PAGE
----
CURRENT SCENARIO IN INDIA
In India, institutes training engineers and technologists include instructions in both science and arts/humanities in their curriculum. Inclusion of science comes as no surprise since engineering or technology embodies application of science. But it is intrigue why is arts (or humanities) taught to budding engineers or technologists? The argument is that unless one has wide worldview one cannot function well as an engineer or technologist. For instance, in order to write an effective report one has to master the skill of writing. If one has to flourish as a team leader one has to have some understanding of human psychology and sociology. Verbal skills help one make successful presentations in front of potential clients and sell products in the face of stiff competition. Familiarity with economics helps engineers and technologists in attuning processes and products to market demands thereby garnering greater profits. Very few students are interested in serious study of arts/ humanities, majority of them generally consider study of these disciplines as wastage of time. They cannot be blamed because often the rationale for inclusion of arts in engineering or technology courses is either not articulated properly or simply subverted. Students of engineering or technology must be clearly explained why study of arts forms a part of their curricula. Besides, the components of arts in engineering/ technology curricula should be customized to aid engineering or technological education. For example, civil engineering students could be taught how to write persuasive reports on proposed construction projects in their English class. Agricultural engineering of the future need to be made aware of motivations, emotions, attitudes and prejudice of the farmers. Erudite lectures on Psychology and Sociology make no sense to engineers but linking psychosocial concepts to situations they are going to encounter in their professional lives is sure to stimulate interest. Oil technologists could be explained how market forces influence pricing of oil in their Economics class. Training in comfortable facing interview boards and delivering effectual presentations would help engineers and technologists across the board. In short, bespoke courses are needed; the prevalent generalized approach must be discarded. The cafeteria approach to higher education proposed by the University Grants Commission Promises to let students in non-professional colleges and universities opt for courses of study they are interested in pursuing. This approach implies tailoring of learning experience by individual students. It holds the key to bring together of science and arts disciplines. For instance, a student can choose courses in Physics, Mathematics and Philosophy. Another one can combine Agriculture, Economics and Journalism. This approach if implemented intelligently may not only address learners’ unique need but also enhance their prospects in the job market. However, the approach failed to take off because of lack of logistic and the controversy surrounding its offshoot – the choice based credit system.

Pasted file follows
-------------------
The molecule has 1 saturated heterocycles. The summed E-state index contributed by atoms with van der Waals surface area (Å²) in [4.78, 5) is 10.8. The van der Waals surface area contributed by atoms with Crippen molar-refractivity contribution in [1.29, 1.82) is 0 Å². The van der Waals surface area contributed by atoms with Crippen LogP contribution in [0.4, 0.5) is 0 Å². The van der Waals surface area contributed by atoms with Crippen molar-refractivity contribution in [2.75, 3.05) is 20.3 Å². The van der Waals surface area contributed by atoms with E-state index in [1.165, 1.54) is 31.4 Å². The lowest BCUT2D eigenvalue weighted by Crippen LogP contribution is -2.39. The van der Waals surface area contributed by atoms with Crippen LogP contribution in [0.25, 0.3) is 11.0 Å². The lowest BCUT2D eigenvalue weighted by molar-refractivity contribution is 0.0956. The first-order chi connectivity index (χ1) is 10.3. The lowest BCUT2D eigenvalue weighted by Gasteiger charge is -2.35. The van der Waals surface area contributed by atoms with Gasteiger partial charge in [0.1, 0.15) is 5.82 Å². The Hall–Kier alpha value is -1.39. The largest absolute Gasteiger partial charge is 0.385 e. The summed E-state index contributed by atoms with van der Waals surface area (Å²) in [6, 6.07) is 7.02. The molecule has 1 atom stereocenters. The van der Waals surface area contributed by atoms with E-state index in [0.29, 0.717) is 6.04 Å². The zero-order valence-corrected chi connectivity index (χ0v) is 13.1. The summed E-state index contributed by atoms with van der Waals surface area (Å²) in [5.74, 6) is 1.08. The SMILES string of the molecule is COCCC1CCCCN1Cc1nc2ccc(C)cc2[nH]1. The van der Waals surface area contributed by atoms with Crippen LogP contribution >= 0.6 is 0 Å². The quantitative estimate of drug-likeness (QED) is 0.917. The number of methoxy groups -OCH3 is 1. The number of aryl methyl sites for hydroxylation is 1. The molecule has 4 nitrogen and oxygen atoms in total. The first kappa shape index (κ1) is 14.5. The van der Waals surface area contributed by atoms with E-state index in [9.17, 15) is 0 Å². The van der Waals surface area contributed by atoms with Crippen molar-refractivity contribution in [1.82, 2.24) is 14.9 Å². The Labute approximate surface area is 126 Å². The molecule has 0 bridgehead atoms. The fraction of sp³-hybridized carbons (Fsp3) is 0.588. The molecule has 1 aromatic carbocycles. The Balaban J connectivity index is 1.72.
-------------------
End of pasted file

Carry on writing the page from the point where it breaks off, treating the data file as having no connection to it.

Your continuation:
There is some efforts to combine knowledge of science and arts. The disciplines- History of Science, Science Journalism, Gender Studies of Science, and Medical Sociology etc. are cases in point. Many more innovative disciplines may be generated by twinning science and arts. Examples are Linguistics of science, Physics of Music, Cognitive Science of Poetry Writing and Appreciation, Application of Statistics in History, Politics of Scientific Enterprise, Geography and Literature and Mathematical Modeling in Psychology. Such courses, at present rarely offered in India, would cater to the niche and ensure better student-teacher ratios. However, interdisciplinarity should not become the excuse for dilution of academic standard; the quest for excellence must continue.
‘Any error in this manuscript is silent testimony of the fact that it was an human effort’